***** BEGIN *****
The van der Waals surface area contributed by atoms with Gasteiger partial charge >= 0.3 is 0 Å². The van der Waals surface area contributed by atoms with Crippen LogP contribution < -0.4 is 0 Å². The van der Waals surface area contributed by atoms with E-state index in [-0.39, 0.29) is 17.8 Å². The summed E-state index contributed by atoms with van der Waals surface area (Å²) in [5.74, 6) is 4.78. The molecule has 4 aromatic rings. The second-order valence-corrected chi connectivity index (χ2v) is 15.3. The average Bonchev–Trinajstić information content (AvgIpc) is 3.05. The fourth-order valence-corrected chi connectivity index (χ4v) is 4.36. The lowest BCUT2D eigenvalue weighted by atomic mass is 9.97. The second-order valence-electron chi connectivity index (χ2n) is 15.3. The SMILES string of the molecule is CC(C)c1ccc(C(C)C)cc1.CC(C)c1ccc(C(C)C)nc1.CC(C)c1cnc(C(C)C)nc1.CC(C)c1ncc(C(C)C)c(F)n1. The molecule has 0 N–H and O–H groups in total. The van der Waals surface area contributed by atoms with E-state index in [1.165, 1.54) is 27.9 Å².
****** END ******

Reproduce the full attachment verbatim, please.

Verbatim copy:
The van der Waals surface area contributed by atoms with Gasteiger partial charge >= 0.3 is 0 Å². The van der Waals surface area contributed by atoms with Crippen LogP contribution < -0.4 is 0 Å². The van der Waals surface area contributed by atoms with E-state index in [-0.39, 0.29) is 17.8 Å². The summed E-state index contributed by atoms with van der Waals surface area (Å²) in [5.74, 6) is 4.78. The molecule has 4 aromatic rings. The second-order valence-corrected chi connectivity index (χ2v) is 15.3. The average Bonchev–Trinajstić information content (AvgIpc) is 3.05. The fourth-order valence-corrected chi connectivity index (χ4v) is 4.36. The lowest BCUT2D eigenvalue weighted by atomic mass is 9.97. The second-order valence-electron chi connectivity index (χ2n) is 15.3. The SMILES string of the molecule is CC(C)c1ccc(C(C)C)cc1.CC(C)c1ccc(C(C)C)nc1.CC(C)c1cnc(C(C)C)nc1.CC(C)c1ncc(C(C)C)c(F)n1. The molecule has 0 N–H and O–H groups in total. The van der Waals surface area contributed by atoms with E-state index in [1.165, 1.54) is 27.9 Å².